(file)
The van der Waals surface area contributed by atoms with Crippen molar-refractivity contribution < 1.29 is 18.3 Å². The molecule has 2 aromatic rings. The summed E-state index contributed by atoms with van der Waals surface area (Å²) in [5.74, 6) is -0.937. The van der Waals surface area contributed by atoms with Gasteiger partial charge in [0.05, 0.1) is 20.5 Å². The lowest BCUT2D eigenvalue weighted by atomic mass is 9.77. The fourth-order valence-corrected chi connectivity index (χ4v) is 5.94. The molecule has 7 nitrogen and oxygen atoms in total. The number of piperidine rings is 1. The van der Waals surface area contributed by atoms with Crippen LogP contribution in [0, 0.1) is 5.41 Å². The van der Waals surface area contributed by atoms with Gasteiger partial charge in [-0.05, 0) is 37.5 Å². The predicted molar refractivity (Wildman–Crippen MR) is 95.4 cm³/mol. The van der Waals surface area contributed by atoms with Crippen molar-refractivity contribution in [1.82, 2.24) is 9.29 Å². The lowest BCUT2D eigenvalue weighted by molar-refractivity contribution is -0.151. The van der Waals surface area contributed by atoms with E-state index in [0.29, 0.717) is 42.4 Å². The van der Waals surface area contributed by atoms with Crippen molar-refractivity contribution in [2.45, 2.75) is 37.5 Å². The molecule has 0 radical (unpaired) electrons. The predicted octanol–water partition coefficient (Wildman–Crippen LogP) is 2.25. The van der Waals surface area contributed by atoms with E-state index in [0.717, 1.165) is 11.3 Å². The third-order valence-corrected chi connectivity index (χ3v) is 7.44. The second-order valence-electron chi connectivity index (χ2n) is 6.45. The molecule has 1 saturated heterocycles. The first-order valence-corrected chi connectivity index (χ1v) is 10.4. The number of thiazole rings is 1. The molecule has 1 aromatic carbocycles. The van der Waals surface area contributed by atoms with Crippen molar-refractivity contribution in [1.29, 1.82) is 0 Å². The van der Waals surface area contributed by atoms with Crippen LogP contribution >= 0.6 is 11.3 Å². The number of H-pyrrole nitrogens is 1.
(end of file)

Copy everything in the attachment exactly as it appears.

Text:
The van der Waals surface area contributed by atoms with Crippen molar-refractivity contribution < 1.29 is 18.3 Å². The molecule has 2 aromatic rings. The summed E-state index contributed by atoms with van der Waals surface area (Å²) in [5.74, 6) is -0.937. The van der Waals surface area contributed by atoms with Gasteiger partial charge in [0.05, 0.1) is 20.5 Å². The lowest BCUT2D eigenvalue weighted by atomic mass is 9.77. The fourth-order valence-corrected chi connectivity index (χ4v) is 5.94. The molecule has 7 nitrogen and oxygen atoms in total. The number of piperidine rings is 1. The van der Waals surface area contributed by atoms with Crippen LogP contribution in [0, 0.1) is 5.41 Å². The van der Waals surface area contributed by atoms with Gasteiger partial charge in [-0.05, 0) is 37.5 Å². The predicted molar refractivity (Wildman–Crippen MR) is 95.4 cm³/mol. The van der Waals surface area contributed by atoms with Crippen molar-refractivity contribution in [1.82, 2.24) is 9.29 Å². The lowest BCUT2D eigenvalue weighted by molar-refractivity contribution is -0.151. The van der Waals surface area contributed by atoms with E-state index in [0.29, 0.717) is 42.4 Å². The van der Waals surface area contributed by atoms with Crippen molar-refractivity contribution in [2.45, 2.75) is 37.5 Å². The molecule has 0 radical (unpaired) electrons. The predicted octanol–water partition coefficient (Wildman–Crippen LogP) is 2.25. The van der Waals surface area contributed by atoms with E-state index in [0.717, 1.165) is 11.3 Å². The third-order valence-corrected chi connectivity index (χ3v) is 7.44. The second-order valence-electron chi connectivity index (χ2n) is 6.45. The molecule has 1 saturated heterocycles. The first-order valence-corrected chi connectivity index (χ1v) is 10.4. The number of thiazole rings is 1. The molecule has 1 aromatic carbocycles. The van der Waals surface area contributed by atoms with Crippen molar-refractivity contribution in [1.29, 1.82) is 0 Å². The van der Waals surface area contributed by atoms with Crippen LogP contribution >= 0.6 is 11.3 Å². The number of H-pyrrole nitrogens is 1.